This is a rarely visited but very interesting area to explore, with plenty of rock pagodas and great views.Take at least 1 litre of drinking water. Coming from Sydney drive right through the town of Mt. Victoria and continue along the highway, do wn Victoria Pass until you are almost at the bottom where you will see a truck emergency area and ramp on your left (H423805). Pull over here and park well away from the ramp. Walk South East up the small gully to your left for a while and make your way up the slopes to the right of the gully till you edge around under the cliffs to the southern end of Mt Victoria at approximately H425811. From here head NorthEast and scramble through the interesting rock formations to traverse Mount Victoria for about 500 metres. Return to the southern end of Mount Victoria and continue south along a knife- edge saddle of chert rock and up onto the unnamed peak at H417792. From here head NorthWest for about 1km to the northern end of Sugarloaf Mountain at H411800. Again have a good look around before making your return. On your return head down the wide gully at 422796 and continue south for about 900metres, past an old shale mine site, until you come to a fenced quarry site. Go to your right and climb up around the high side of the quarry and continue till you shortly reach the highway near where you parked the car. Extreme care is required when re-entering the highway as the traffic flies along here. It’s probably safest to head towards Hartley and find a safer spot to pull over and turn around in order to head back up Victoria Pass.
Old Chert Railway
(easy). Mt Wilson Topo Map
This inclined railway was constructed during the 1920’s to to transport chert (a type of siltstone crushed and used as a road base) from a quarry in Kanimbla Valley up to the railhead at Mt Victoria. Park your vehicle in the Fairy Bower Picnic Area (see walk 2 above and sketchmap below).Walk in a southerly direction along the dirt railway access road for about 500m keeping an eye out on your right for two large concrete blocks, with vertical stud bolts, in the bush (GR460785). Walk over to these blocks and look to your left for a large tree stump about 20metres away. Go to this stump and opposite it there is a foot track. Follow this downhill and you’ll soon realise you are following the bed of the old chert inclined railway. It gets very steep and as you approach the cliff edge you will see some of the old rail sleepers “bridging” the small creek(see photo at left). Return the same way. The bottom section of the railway is a lot more difficult to locate and I am not going to give details as it’s very rough and tricky to find. The termination of the railway is approximately 1.5km down Fairy Bower Creek.
(easy Mt Wilson 462781) and Pass (rough 460779) See the sketchmap above.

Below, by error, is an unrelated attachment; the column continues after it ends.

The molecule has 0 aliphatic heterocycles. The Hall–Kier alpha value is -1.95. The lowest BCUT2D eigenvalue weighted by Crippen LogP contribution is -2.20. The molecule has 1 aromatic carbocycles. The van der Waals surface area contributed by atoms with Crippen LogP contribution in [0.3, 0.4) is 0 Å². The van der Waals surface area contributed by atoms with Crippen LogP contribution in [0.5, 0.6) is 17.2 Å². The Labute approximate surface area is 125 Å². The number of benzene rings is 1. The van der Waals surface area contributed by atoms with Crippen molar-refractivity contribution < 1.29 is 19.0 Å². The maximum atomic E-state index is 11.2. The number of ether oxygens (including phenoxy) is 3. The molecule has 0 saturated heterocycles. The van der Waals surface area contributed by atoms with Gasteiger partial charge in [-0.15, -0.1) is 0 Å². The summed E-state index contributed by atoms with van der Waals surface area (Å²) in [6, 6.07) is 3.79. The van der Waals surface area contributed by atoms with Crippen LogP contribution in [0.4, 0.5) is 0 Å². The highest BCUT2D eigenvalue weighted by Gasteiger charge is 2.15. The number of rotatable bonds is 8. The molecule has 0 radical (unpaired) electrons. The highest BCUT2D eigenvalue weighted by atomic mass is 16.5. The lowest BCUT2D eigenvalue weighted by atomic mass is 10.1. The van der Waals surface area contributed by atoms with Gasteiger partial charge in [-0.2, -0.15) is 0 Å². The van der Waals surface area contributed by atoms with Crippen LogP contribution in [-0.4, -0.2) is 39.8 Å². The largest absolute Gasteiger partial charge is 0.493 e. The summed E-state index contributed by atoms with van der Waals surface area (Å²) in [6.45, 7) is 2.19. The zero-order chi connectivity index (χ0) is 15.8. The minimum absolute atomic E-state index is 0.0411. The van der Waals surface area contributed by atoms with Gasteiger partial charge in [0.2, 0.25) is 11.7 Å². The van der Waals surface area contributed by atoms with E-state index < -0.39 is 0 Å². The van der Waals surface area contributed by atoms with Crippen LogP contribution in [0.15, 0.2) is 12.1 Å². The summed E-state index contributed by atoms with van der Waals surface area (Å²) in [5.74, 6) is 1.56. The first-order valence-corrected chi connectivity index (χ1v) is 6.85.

Walking from the Fairy Bower picnic area head South along the railway access road for about 900m till you approach the second locked gate. Don’t go past here! About 40m before the gate and over to your right (west) you will see a metal sign on a pole with a footrack at the top of an embankment. Just follow the track till it comes to a semi-cleared area where rock climbers (or a local adventure company) have set up log seats etc. Follow the track over to your left and down where it passes under a cave (rock overhang) and descends through the cliffs and down a gully. Soon you have to make a choice whether to continue down the creek/gully or sidle to your right round the base of the cliffs (rough, obscure footpad) or just return the way you came. I chose to sidle around to the right at the base of the cliffs until I soon passed under a cliff-high but shallow waterfall and then worked my way carefully down and across the scree slope to get into Fairy Bower Creek. It was a bit rough and I came upon the old Chert Rail way bed/cutting contouring it’s way southwest across and down the slope. Crossing Fairy Bower Creek you are soon on the old walking track which takes you back up towards Cox’s Cave and out to the Fairy Bower picnic area.
When you get back up on to the main track near Cox Cave look back at the cliffline from where you descended and you’ll see a tall section of rock/cliff separated from the main cliffline which looks like it could be a pass. It is but I don’t recommend it. If you want to do it approach it from the bottom. I did it from the top and found it difficult and dangerous to negotiate the lower cliffline from the base of the main cliff. The main section of the pass is quite safe and straightforward with a short (2m?) fixed rope with loops to assist up near the top. Once at the top of the pass work your way round to your right till you cross a dry creek bed and join the foot track back up to the railway line.